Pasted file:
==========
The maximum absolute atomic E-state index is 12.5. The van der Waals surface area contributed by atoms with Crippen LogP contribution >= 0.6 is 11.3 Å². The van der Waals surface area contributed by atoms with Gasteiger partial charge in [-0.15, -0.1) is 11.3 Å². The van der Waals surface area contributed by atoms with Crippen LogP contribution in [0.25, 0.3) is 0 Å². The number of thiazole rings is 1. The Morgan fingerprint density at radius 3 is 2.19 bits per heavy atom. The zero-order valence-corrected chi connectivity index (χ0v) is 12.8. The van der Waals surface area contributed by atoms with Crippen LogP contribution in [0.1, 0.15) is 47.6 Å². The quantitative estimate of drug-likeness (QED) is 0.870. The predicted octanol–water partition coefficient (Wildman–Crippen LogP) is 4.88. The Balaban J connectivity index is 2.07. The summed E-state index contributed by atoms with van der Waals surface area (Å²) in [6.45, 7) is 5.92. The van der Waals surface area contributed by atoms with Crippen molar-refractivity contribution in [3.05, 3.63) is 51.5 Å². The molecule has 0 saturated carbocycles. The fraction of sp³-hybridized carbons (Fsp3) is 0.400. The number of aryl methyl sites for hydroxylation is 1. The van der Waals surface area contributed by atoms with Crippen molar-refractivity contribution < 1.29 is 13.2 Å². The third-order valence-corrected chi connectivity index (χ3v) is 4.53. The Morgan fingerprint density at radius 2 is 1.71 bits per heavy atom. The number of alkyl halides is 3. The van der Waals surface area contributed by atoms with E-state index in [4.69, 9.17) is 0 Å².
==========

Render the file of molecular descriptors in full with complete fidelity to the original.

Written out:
The maximum absolute atomic E-state index is 12.5. The van der Waals surface area contributed by atoms with Crippen LogP contribution >= 0.6 is 11.3 Å². The van der Waals surface area contributed by atoms with Gasteiger partial charge in [-0.15, -0.1) is 11.3 Å². The van der Waals surface area contributed by atoms with Crippen LogP contribution in [0.25, 0.3) is 0 Å². The number of thiazole rings is 1. The Morgan fingerprint density at radius 3 is 2.19 bits per heavy atom. The zero-order valence-corrected chi connectivity index (χ0v) is 12.8. The van der Waals surface area contributed by atoms with Crippen LogP contribution in [0.1, 0.15) is 47.6 Å². The quantitative estimate of drug-likeness (QED) is 0.870. The predicted octanol–water partition coefficient (Wildman–Crippen LogP) is 4.88. The Balaban J connectivity index is 2.07. The summed E-state index contributed by atoms with van der Waals surface area (Å²) in [6.45, 7) is 5.92. The van der Waals surface area contributed by atoms with Crippen molar-refractivity contribution in [3.05, 3.63) is 51.5 Å². The molecule has 0 saturated carbocycles. The fraction of sp³-hybridized carbons (Fsp3) is 0.400. The number of aryl methyl sites for hydroxylation is 1. The van der Waals surface area contributed by atoms with Crippen molar-refractivity contribution < 1.29 is 13.2 Å². The third-order valence-corrected chi connectivity index (χ3v) is 4.53. The Morgan fingerprint density at radius 2 is 1.71 bits per heavy atom. The number of alkyl halides is 3. The van der Waals surface area contributed by atoms with E-state index in [4.69, 9.17) is 0 Å².